Australian Lefty on Politics, Governance, Science and Info Management

Pick one, or both

Posted by Dave Bath on 2008-02-26

If the technogeeks, creating products like Linux and Firefox, have taken around 10% to 15% of the market from Microsoft, without traditional project managers and sales forces, something other companies have not managed to do (unless, like Oracle, they already had significant market share for that domain), then that either says something about the quality of Microsoft products, or the capabilities of traditional management.

Probably both.

I’d say that the market dominance of Microsoft has little to do with the intrinsic qualities of their products.

I’d say that managers could learn a lot about management from the geeks they deride.

Just imagine if the Dilberts and Alices ruled the world rather than the PHBs (see also SUIT)!


3 Responses to “Pick one, or both”

  1. Saso said

    But Dave, we’ve been there and done that and have DotBust to prove it. ;-) That era was filled with companies ran by Dilberts and Alices that thought running a company was easy.

    I think it just says that there is always space for competition and that software market isn’t a zero-sum game. :-)

  2. Dave Bath said

    Saso – DotBust, to my mind, was caused by speculators putting their money according to “fashion” rather than by rational investment. This problem is not limited to companies promoting technology products (IT, biotech, etc).

    Consider for a moment the far greater market problems caused by the fashion for derivatives, leading to the current credit crisis.

    The influx of people playing the market over the last couple of decades necessarily leads to a lower average market acumen, and therefore unwise allocation of capital. The long bull market corresponds to the recruitment of small investors who should have stuck to being employees or running their own businesses.

    I’ll also note the geekiest of the geeky are the mathematicians – and Google operates intelligently.

    And besides, the geekiness tends to an understanding of the gift economy, the benefits of information sharing rather than aggressive patenting, and also left-leaning politics.

    The problem with most managers, and the so-called geeks who got carried away in DotBomb companies, is their failure to understand true geeky things like good engineering practices. Ask any old hand about the quality of software engineering and integration practices in the majority of DotBomb wannabee geeks, and the quality of IT training. Do you know how many recent IT graduates know the meaning of “state space“, and the implication that you need to minimize state space by constantly checking for valid values and inputs if you want reliability.

  3. Saso said

    Agreed on some points, but no debate is good without a few counterpoints.

    What I tried to say is that we had a number of geek-founded and geek-ran companies back in the mid to late 90’s and most of them didn’t survive long past their VC funding ran out. And it is the same with most other geek (not only IT) ran companies. There is a clear need for business acumen. VALinux was a massive geek-ran company, for example, that didn’t quite make it. And what about Netscape? Marc Andreesen turned from IT geek into a business geek, but that came a bit too late.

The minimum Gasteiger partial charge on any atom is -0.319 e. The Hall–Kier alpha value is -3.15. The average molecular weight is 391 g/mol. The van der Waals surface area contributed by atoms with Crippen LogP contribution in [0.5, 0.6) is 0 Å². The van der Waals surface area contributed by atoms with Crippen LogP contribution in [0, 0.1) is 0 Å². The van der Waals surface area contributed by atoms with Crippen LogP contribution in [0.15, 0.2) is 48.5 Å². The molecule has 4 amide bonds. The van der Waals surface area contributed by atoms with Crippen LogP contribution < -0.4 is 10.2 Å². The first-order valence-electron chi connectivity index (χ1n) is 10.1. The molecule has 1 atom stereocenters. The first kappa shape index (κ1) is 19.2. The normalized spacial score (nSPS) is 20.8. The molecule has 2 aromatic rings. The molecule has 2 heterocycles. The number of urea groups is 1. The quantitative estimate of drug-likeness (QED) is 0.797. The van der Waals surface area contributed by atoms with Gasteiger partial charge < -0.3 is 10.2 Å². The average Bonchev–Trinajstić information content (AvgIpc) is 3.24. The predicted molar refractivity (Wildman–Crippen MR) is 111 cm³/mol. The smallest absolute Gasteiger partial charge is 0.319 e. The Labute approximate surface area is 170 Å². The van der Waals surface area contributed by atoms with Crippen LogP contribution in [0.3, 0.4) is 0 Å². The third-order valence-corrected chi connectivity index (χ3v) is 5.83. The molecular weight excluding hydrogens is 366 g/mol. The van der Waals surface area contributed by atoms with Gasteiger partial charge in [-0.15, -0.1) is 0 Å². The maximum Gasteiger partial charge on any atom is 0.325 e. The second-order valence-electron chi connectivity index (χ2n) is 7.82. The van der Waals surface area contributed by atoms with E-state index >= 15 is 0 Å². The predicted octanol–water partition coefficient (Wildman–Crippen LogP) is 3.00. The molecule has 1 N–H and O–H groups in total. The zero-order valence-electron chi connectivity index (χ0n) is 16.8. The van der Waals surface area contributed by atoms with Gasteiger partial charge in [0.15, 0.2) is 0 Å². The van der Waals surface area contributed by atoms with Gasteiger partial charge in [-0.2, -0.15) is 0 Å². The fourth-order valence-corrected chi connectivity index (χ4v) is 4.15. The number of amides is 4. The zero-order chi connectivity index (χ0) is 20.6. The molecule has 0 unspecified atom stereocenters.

Derivatives and CDOs were created by financial boffins; in August last year quants, the ultimate math geeks, shook the markets with their "coordinated failure".

    Completely agree on the need for information sharing, but don’t like the “information wants to be free” excuse that some used. I’m sure you’ll agree with me when I say that information doesn’t give a toss if it’s free, locked up, or exposed and sold to the lowest bidder on the market. ;-) People care, and most have realised that sharing information is a good thing, and that the power of information only increases the more freely shared it is.

    Google is a success story because the two geeks behind the company realised early enough that they’re good at maths, but aren’t good at running a company. So they got a business geek in to do the business side of things. It worked well because all different geeks keep to what they are good at, or at least none of them has the power to decide what the others will do (up to a degree, of course). ;-)

    Judging by the poor code practices that didn’t quite improve over the past decade and a half, even with more and better tools available to anyone that cares, I would say that the percentage of those that ‘get it’ is extremely low. Buffer overflows are still around. ;-) Sloppy programming is allowed, ofttimes even encouraged because ‘meeting the deadline’ is more important than ‘getting it right’ – and that is mostly because ‘the right people’ are in short supply. And we come back to the initial posit: most geeks (regardless of persuasion), when taken out of their comfort zone, don’t succeed. IT geeks made bad business decisions. Business geeks made horrible decisions when they took IT decisions, …

    I actually wonder how many people remember, or have ever heard of, FMEA. Probably as many as know about state space.

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